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upheld by the High Court. In 1972 the Debs also filed Title Suit No.133/72 against the Bhowals for eviction of the Bhowals from 1 Katha 7 Chataks of land and the building thereon on the ground, inter alia, that the Bhowals had not handed over possession of the said land and building on the expiry of ten years as set out in the compromise decree dated 10.5.1965. This suit is still pending. Now we come to the litigation giving rise to the present appeals. In 1975 the Debs took out another execution application being Title Execution No.4/75 in The Title Suit No.41/56 for execution of the compromise decree of 10.5.1965. The Debs sought possession of l Katha 7 Chataks of land and building from the Bhowals in execution of the compromise decree. The Bhowals filed objections under section 47 of the Civil Procedure Code to this execution application being Misc. Case No. 27/1975. It was contended by the Bhowals that under the terms of the compromise decree the relationship of landlord and tenant was created afresh between the parties and the Debs were not entitled to obtain possession of the said land and building in execution of the compromise decree. It was also contended by the Bhowals that by reason of the decree obtained by them in their Title Suit no.41/1966 as modified by the High Court in first appeal 458/73, they could not be evicted from the said land and the building standing thereon in execution of the earlier compromise decree of 10.5.1965, as they were protected by the subsequent decree between the same parties. These objection was allowed and the Execution Application No.4/75 was dismissed. The Debs filled Misc. Appeal Nos. 13 and 14/1976 from the above decision. The appeals were allowed by the District Judge on 10.6.1981. The Bhowals filed two second appeals being Second Appeal Nos.9 and 10 of 1981 before the high Court. In view of the amendment to the Civil Procedure Code. however, to be on the safe side they also filed two Revision Petitions from the same judgment and order of the District Judge being Revision Petition Nos. 114 and 115 of 1981 before the High Court. The High Court dismissed the two second appeals as not maintainable by its order dated 8.7.1981. It, however, admitted the two revision petitions. The two revision petitions were also dismissed thereafter on 27.1.1987. The Bhowals asked for a review of the order of 27.1.1987 but the review petition was also dismissed on 1.7.1987. Civil Appeal Nos.3055-56/1985 are against the orders passed by the High Court dated 27.1.87 and 1.7.87 in two Revision Petition Nos.114 and 115 of 1981. Civil Appeal No.6649/1983 is from the order of the High Court dated 8.7.1981 dismissing the two second Appeals bearing Nos. 9 and 10 of 1981. After the dismissal in 1987 of their revision petitions by the High Court the Bhowals made a further application in execution proceeding No.4/75. This was numbered as misc. case No.23/1987. In this application the Bhowals contended that the compromise decree had become unexecutable. This misc. case was allowed by the executing court on 30th of May, 1988. A civil revision being civil revision 335 of 1988 was filed by the Debs before the High Court. The High Court reversed the order passed by the executing court and held by by its order of 25.9.1992 that the compromise decree was executable. Civil Appeal No.3052 of 1995 Which is before us is from this decision of the High court dated 25.9.92 in civil revision 335 of 1988. The Bhowals made a Review Application No.11/92 before the High Court to review its order of 25.9.1992. This was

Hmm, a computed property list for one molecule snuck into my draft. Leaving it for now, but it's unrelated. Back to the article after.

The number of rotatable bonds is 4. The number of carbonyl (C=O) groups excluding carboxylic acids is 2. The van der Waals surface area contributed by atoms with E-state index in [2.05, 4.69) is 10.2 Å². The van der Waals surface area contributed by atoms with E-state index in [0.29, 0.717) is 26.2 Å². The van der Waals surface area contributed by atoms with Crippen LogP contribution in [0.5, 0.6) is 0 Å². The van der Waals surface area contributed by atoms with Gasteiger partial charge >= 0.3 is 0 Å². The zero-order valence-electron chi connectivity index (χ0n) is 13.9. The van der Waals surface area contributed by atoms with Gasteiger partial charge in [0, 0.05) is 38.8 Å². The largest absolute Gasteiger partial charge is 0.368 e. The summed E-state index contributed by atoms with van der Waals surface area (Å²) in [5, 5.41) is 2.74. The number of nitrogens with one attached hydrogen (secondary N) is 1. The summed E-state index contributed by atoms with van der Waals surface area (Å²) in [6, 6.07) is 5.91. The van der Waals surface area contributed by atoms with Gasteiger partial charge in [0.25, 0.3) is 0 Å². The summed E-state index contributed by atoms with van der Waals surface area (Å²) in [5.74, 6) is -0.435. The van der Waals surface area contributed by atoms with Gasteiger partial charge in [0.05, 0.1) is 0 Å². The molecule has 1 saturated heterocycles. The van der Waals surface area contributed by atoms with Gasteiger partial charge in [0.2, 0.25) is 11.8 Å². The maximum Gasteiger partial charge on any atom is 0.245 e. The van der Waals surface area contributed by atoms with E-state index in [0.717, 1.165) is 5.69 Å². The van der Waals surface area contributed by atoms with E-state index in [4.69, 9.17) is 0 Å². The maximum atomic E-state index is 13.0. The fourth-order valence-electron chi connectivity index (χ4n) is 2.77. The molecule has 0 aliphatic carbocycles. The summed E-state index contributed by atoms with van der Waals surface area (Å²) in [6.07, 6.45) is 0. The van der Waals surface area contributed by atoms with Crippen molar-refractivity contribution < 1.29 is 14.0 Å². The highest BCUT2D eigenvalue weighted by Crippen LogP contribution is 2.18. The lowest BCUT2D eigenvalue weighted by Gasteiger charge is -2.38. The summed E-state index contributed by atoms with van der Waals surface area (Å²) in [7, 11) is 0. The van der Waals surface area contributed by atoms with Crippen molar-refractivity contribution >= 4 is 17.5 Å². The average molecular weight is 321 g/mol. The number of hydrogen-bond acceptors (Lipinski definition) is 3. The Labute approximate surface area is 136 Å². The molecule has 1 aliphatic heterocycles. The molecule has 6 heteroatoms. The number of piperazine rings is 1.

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dismissed by the High Court by its order of 20.1.1993. Civil Appeal No.3054/95 which is before us is from this order of 20.1.1993 dismissing the review application. Thus Civil Appeal Nos.6649 of 1983. 3055 and 3056 of 1995. 3052 of 1995 and 3054 of 1995 deal with the execution of the compromise decree of 10.5.1965. Are the Debs entitled to evict the Bhowals from land admeasuring 1 Katha and 7 Chataks as also the building standing thereon, in execution of the compromise decree of 10.5.1965? It is necessary to first examine the terms of the consent decree of 10.5.1965. Clause A of the consent terms hes been set out earlier, It requires the Bhowals to give up possession of an area of 7’ x 7’ in the South-Western corner of the room in the suit property. The clause further provides, "In the event of non-compliance with the terms contained above for his default the defendant appellant (Bhowal ) will be liable to ejectment in execution of the decree passed in the suit in terms of the compromise" . Clearly, therefore, if the Bhowals do not give up possession of this area of 7 x 7’, they can be ejected from this portion in execution of the compromise decree. The next part of the compromise decree deals with possession by the Bhowals of the rest of the building located on 1 Katha 7 Chataks of land. Under Clause C of the consent terms the Bhowals are permitted to remain in possession of the rest of the building as monthly tenants of the Debs for a period of ten years from Ist of May 1965 till 30th of April, 1975 on payment of a rent of Rs.255/- per month. Clause D prohibits the Bhowals from sub-letting or transferring any portion of the said premises . It further provides that on the expiry of the period of ten years the Bhowals will vacate and deliver possession of the said premises to the Debs. Clause I provides. "In the event of any breach of any condition mentioned above the defendant- appellant (Bhowals) will be liable to ejectment by appropriate action, in a court of law". There is a striking difference in the language used in Clause A relating to ejectment and in Clause I relating to ejectment. Clause A clearly contemplates ejectment of the Bhowals in execution of the compromise decree if they do not hand over possession of an area of 7’ x 7’. However, in respect of their tenancy relating to the rest of the building. If they commit any breach of any of the conditions stipulated in the compromise decree (which would presumably include the condition relating to handing over possession on the expiry of ten years) the Bhowals are liable to ejectment by appropriate action in a court of law. This is in contradistinction to the ejectment in execution of the compromise decree contemplated under Clause A. In this context, ejectment by appropriate action in a court of law can only mean ejectment by taking action by filing a suit or taking any other proceeding in a court of law. Clearly the parties did not contemplate ejectment by execution of the compromise decree of relation to a breach of Clause C. This difference in the phraseology of Clauses A and I is understandable because a tenant who may otherwise be liable to ejectment may be protected by provisions of the Rent Act or by any other provision of law. This issue can only be adjudicated properly in an appropriate proceeding and not in the execution of a decree. Had the intention been to allow the Bhowals only permissive possession for a period of ten years, and ejectment thereafter in execution of the compromise decree the decree would have so provided. It does not do so. Therefore assuming that the tenancy of the Bhowals has come to an end. the Debs cannot eject the